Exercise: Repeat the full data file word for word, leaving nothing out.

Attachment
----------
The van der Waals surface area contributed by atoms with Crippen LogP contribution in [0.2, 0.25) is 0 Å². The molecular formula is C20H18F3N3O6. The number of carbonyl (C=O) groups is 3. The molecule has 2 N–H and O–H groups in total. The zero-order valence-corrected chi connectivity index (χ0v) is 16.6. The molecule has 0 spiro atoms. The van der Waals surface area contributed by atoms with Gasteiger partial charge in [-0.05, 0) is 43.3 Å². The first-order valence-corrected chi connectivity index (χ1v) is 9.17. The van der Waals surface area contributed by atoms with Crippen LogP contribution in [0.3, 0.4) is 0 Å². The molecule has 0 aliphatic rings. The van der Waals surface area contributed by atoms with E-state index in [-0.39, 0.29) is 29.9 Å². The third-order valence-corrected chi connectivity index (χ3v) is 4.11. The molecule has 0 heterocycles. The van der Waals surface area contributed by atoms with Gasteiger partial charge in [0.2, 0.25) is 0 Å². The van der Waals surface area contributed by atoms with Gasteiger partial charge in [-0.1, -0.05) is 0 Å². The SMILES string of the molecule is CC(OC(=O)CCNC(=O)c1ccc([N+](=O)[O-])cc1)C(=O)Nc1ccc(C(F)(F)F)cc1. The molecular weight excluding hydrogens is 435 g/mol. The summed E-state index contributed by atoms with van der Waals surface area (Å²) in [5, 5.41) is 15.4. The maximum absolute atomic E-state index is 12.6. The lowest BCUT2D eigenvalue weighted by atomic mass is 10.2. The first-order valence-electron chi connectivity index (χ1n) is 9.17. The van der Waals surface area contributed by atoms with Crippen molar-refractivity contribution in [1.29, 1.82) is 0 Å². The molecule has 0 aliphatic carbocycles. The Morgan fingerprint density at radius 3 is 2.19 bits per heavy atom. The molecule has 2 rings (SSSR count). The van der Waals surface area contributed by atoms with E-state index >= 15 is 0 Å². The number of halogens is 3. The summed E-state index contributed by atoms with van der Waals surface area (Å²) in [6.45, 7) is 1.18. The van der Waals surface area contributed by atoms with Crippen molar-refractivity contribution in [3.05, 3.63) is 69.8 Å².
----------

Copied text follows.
The van der Waals surface area contributed by atoms with Crippen LogP contribution in [0.2, 0.25) is 0 Å². The molecular formula is C20H18F3N3O6. The number of carbonyl (C=O) groups is 3. The molecule has 2 N–H and O–H groups in total. The zero-order valence-corrected chi connectivity index (χ0v) is 16.6. The molecule has 0 spiro atoms. The van der Waals surface area contributed by atoms with Gasteiger partial charge in [-0.05, 0) is 43.3 Å². The first-order valence-corrected chi connectivity index (χ1v) is 9.17. The van der Waals surface area contributed by atoms with Crippen LogP contribution in [0.3, 0.4) is 0 Å². The molecule has 0 aliphatic rings. The van der Waals surface area contributed by atoms with E-state index in [-0.39, 0.29) is 29.9 Å². The third-order valence-corrected chi connectivity index (χ3v) is 4.11. The molecule has 0 heterocycles. The van der Waals surface area contributed by atoms with Gasteiger partial charge in [0.2, 0.25) is 0 Å². The van der Waals surface area contributed by atoms with Gasteiger partial charge in [-0.1, -0.05) is 0 Å². The SMILES string of the molecule is CC(OC(=O)CCNC(=O)c1ccc([N+](=O)[O-])cc1)C(=O)Nc1ccc(C(F)(F)F)cc1. The molecular weight excluding hydrogens is 435 g/mol. The summed E-state index contributed by atoms with van der Waals surface area (Å²) in [5, 5.41) is 15.4. The maximum absolute atomic E-state index is 12.6. The lowest BCUT2D eigenvalue weighted by atomic mass is 10.2. The first-order valence-electron chi connectivity index (χ1n) is 9.17. The van der Waals surface area contributed by atoms with Crippen molar-refractivity contribution in [1.29, 1.82) is 0 Å². The molecule has 0 aliphatic carbocycles. The Morgan fingerprint density at radius 3 is 2.19 bits per heavy atom. The molecule has 2 rings (SSSR count). The van der Waals surface area contributed by atoms with E-state index >= 15 is 0 Å². The number of halogens is 3. The summed E-state index contributed by atoms with van der Waals surface area (Å²) in [6.45, 7) is 1.18. The van der Waals surface area contributed by atoms with Crippen molar-refractivity contribution in [3.05, 3.63) is 69.8 Å².